Cervical Cancer Screening - Topic Overview
Women who have had a hysterectomy
A hysterectomy is
surgery to remove the
uterus, usually including the cervix.
Sometimes the cervix is not removed. You
and your doctor can decide on the right screening based on
your medical history.
- Women without a cervix
- You don't need Pap tests if
your cervix was removed for reasons other than cancer.
- You may have regular Pap tests if your cervix was removed for precancerous changes. But
you may not need them as often if you have no other risk factors.2
- You should have regular Pap tests if your cervix was removed for cervical cancer.
- Women with a cervix
- You should have regular Pap tests until age 65.
If you don't know if you still have your cervix, talk with your doctor.
What do your results mean?
Abnormal changes on your cervix may be minor or serious. Minor changes may go away on their own, especially if you are younger than 30.
If you have serious changes—which means the cells are the type that could turn into cancer—you may need more regular checkups and Pap tests. You may need treatment to remove the abnormal cells.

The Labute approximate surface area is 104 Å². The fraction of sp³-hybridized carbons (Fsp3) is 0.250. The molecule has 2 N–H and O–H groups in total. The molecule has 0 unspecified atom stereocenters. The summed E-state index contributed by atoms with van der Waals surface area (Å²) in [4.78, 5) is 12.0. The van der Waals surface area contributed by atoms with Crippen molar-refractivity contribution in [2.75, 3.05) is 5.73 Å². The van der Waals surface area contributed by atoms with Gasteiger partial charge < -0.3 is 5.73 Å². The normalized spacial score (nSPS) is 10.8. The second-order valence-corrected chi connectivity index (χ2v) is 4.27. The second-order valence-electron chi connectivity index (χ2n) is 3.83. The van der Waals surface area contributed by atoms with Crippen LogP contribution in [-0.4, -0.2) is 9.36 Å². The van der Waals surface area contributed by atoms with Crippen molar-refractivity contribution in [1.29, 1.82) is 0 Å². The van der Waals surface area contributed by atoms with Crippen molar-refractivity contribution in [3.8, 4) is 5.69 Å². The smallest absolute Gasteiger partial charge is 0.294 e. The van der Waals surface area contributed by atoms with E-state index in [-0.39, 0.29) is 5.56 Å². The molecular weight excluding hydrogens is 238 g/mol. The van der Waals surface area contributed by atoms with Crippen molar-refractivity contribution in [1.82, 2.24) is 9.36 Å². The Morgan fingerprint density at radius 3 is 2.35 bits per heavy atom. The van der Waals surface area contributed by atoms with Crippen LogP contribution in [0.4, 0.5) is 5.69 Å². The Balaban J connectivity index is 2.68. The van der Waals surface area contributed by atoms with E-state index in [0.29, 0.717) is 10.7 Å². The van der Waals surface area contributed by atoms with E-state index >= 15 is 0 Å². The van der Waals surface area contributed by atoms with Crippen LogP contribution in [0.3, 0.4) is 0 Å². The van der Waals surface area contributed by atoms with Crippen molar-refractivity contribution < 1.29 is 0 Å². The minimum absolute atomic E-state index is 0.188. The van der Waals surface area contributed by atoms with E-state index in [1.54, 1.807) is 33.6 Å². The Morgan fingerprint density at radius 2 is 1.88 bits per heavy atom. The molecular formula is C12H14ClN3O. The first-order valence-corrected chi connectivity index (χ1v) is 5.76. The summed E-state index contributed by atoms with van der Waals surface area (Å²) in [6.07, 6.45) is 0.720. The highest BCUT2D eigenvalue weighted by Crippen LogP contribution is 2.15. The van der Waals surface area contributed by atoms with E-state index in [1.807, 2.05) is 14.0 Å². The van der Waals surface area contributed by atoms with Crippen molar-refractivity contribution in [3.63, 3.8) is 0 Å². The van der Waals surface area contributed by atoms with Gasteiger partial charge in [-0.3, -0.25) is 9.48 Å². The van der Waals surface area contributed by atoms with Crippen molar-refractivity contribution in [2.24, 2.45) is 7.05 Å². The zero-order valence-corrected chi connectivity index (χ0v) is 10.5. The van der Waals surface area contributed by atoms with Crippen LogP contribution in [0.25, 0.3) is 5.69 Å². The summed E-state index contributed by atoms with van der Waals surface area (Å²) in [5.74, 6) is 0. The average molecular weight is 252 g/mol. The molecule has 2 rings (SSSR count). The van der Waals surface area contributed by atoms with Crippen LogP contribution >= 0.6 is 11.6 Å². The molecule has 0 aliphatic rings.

If you have a Pap test and an HPV test, your doctor will look at the results of both and decide what kind of follow-up tests you might need.
Experts agree that some women may need to be tested more often if they:
Women 21 to 29
- If you had a Pap test and it was normal, you can wait 3 years to have another test.
- If you had an abnormal Pap test result, your doctor will let you know if you need follow-up tests.
Women 30 to 64
Pap test and HPV test are both normal
- The cells on your cervix look normal.
- You don't have HPV.
- You can wait 5 years to have another combined Pap and HPV test.
- Your doctor will still want you to have physical exams. Ask how often you should come in.